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Intro to Claim Types

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Stephanie Williams

on 2 March 2015

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Transcript of Intro to Claim Types

Remember our
definition of "argument"
Asks the question: In what category does this thing belong?
Requires 2 steps:
definition of the category (creating criteria)
matching the thing to the definition (satisfying the criteria)
DEFINITIONAL Arguments (Ch11)

Asks the question: To what is this thing similar?
Analogy/precedent
Sometimes considered a type of definitional argument
Argues that this thing is the same as the thing to which it's being compared
RESEMBLANCE Arguments (Ch11)
Asks the question: What are the causes or consequences of this thing/event/phenomenon?
Causes:
Argues the link from cause to effect
Consequences:
Speculates about potential effects; or
Proposes surprising effect
CAUSAL Arguments (Ch12)
Asks the question: What is the worth or value of this thing?
Similar to definitional argument
Establishes criteria for "good" member of class or category; and
Matches the thing to that criteria through explanation and example
EVALUATION/ETHICAL Arguments (Ch13)
Asks the question: What action should be take?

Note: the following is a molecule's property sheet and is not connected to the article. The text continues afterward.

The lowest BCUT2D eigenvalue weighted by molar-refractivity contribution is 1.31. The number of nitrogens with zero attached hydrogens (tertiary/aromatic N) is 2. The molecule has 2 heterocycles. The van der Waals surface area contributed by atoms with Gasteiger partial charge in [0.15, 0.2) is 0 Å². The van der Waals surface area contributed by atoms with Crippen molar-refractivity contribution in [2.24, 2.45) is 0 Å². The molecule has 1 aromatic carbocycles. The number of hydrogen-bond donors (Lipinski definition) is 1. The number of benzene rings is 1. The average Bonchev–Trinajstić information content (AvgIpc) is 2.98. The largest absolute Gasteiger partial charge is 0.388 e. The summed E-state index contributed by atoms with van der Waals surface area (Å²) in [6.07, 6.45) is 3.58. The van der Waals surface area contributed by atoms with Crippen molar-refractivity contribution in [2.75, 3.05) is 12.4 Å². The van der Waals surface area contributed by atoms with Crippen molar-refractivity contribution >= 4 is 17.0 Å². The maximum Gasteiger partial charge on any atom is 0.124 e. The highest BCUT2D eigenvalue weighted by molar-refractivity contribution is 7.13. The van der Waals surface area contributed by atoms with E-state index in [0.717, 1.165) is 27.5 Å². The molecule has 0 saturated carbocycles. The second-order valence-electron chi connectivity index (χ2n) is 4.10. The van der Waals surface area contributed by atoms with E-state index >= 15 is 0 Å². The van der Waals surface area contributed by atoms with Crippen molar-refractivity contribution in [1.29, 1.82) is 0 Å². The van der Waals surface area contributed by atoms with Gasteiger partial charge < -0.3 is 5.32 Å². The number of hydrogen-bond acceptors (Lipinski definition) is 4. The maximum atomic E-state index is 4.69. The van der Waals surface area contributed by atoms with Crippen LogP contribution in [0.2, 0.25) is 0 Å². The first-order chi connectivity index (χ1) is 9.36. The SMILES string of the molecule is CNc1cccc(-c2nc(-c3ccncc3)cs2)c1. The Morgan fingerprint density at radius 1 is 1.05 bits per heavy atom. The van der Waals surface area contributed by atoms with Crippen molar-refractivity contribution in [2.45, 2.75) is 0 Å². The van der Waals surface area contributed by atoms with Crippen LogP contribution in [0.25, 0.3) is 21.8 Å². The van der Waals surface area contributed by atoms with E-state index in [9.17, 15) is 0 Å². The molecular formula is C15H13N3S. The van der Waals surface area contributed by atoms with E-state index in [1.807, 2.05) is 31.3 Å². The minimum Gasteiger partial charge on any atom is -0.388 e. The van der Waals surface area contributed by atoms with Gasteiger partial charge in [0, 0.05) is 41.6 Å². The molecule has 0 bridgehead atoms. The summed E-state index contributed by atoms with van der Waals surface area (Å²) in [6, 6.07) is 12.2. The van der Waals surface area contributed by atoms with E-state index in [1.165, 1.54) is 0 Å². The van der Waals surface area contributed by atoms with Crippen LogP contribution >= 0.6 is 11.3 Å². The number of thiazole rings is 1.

Requires three parts:
description of problem
proposed solution
justification of solution
PROPOSAL Arguments (Ch14)
For Class Discussion: Identifying Types of Claims, p 214 of textbook
Class Exercise
Sometimes different claim types may be combined to form one argument
Examples from book p218:
a proposal argument that contains causal, resemblance, and evaluation subarguments
an evaluation argument that contains definitional, causal and resemblance subarguments
HYBRID Arguments
Identifying the type of claim(s) present in an argument you are:
analyzing
can tell you what type of evidence to expect and is part of the message (logos) appeal
composing
can help you know how to properly develop your paragraphs and help you determine what type of evidence your audience will most likely respond to
Why should we care?
Intro to Claim Types
Full transcript